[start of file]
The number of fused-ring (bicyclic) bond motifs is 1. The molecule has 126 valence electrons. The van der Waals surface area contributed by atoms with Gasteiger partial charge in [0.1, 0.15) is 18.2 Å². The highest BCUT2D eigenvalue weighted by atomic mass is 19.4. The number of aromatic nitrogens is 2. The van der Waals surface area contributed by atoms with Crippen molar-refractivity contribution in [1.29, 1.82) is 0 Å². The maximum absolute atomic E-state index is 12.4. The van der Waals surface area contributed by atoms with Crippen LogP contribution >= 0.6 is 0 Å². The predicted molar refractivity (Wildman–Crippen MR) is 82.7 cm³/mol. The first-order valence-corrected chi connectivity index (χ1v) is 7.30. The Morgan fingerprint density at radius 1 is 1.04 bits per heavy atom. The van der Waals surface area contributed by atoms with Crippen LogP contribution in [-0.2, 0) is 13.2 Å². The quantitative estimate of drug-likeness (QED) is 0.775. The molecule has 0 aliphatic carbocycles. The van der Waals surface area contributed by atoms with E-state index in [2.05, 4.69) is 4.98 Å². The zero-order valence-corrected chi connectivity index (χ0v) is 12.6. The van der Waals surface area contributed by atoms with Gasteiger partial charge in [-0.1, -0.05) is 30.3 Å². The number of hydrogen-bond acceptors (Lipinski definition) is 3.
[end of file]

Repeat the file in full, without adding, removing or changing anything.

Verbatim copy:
The number of fused-ring (bicyclic) bond motifs is 1. The molecule has 126 valence electrons. The van der Waals surface area contributed by atoms with Gasteiger partial charge in [0.1, 0.15) is 18.2 Å². The highest BCUT2D eigenvalue weighted by atomic mass is 19.4. The number of aromatic nitrogens is 2. The van der Waals surface area contributed by atoms with Crippen molar-refractivity contribution in [1.29, 1.82) is 0 Å². The maximum absolute atomic E-state index is 12.4. The van der Waals surface area contributed by atoms with Crippen LogP contribution >= 0.6 is 0 Å². The predicted molar refractivity (Wildman–Crippen MR) is 82.7 cm³/mol. The first-order valence-corrected chi connectivity index (χ1v) is 7.30. The Morgan fingerprint density at radius 1 is 1.04 bits per heavy atom. The van der Waals surface area contributed by atoms with Crippen LogP contribution in [-0.2, 0) is 13.2 Å². The quantitative estimate of drug-likeness (QED) is 0.775. The molecule has 0 aliphatic carbocycles. The van der Waals surface area contributed by atoms with E-state index in [2.05, 4.69) is 4.98 Å². The zero-order valence-corrected chi connectivity index (χ0v) is 12.6. The van der Waals surface area contributed by atoms with Gasteiger partial charge in [-0.1, -0.05) is 30.3 Å². The number of hydrogen-bond acceptors (Lipinski definition) is 3.